Android has become an increasingly popular target for malware authors, a recent report (pdf) by NQ Mobile indicates. The security firm claims that it discovered over 65,000 types of malware -- more than double the amount from 2011 -- and bills Android as the number one mobile platform targeted by malware attacks. 

Forms of social engineering (i.e. phishing) remain a favored way to attack Android owners for profit. Smishing, a SMS-based phishing technique, is one such tactic popular in the mobile world. Meanwhile, repackaged apps from third-party app stores and malicious websites were also common vectors of infection exploited by malware authors.

While the number of infected packages effectively doubled, the quantity of infected Android devices tripled between 2011 and 2012 from 24,794 to 65,227. In 2009, that number was only 1,649.

The most noteworthy Android-based badware was "Bill Shocker", a prolific mobile malware which NQ Mobile labeled as the most infectious and costly in history. Largely only an issue in China, the aptly named Bill Shocker would take control of an Android smartphone and silently send texts from the device to premium rate numbers. Premium SMS messages are billed to the owner's account without their explicit consent -- this is also known as toll fraud.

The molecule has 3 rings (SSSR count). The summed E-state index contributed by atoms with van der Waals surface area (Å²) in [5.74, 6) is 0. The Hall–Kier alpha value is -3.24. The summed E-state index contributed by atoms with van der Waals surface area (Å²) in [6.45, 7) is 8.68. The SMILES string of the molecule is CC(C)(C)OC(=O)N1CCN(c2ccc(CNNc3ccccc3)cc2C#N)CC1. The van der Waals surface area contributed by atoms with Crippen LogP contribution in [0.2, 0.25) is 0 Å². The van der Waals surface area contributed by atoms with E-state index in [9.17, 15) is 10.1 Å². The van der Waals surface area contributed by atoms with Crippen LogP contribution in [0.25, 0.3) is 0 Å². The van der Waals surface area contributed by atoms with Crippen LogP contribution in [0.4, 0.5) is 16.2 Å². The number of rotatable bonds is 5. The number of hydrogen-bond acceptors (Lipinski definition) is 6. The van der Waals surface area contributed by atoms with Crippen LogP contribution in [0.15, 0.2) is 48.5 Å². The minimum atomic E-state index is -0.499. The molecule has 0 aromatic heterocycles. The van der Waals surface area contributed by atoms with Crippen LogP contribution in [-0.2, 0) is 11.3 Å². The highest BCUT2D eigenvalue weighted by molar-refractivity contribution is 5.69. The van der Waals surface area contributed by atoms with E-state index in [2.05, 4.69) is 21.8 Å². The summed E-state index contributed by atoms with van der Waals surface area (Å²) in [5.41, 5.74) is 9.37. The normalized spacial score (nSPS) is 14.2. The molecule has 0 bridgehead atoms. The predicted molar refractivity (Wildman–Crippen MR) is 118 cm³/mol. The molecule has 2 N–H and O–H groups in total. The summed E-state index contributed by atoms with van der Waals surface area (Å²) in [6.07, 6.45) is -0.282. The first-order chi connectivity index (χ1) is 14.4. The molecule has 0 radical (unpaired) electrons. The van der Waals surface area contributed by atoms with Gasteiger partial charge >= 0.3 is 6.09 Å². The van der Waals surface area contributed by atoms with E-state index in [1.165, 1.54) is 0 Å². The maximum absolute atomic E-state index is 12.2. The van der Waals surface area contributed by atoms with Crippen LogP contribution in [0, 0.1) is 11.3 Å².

Other honorable mentions include VDloader, DDSpy, DyPusher and FireLeaker -- each with their own distinct attack vectors and payloads.

Although most malware is ostensibly incentivized by financial motives, as many as 7 percent of payload-carrying packages were designed to brick a user's smartphone. Meanwhile, 28 percent were designed to collect information for profit while 65 percent fell into the often less-hazardous category of PUP (a potentially unwanted program).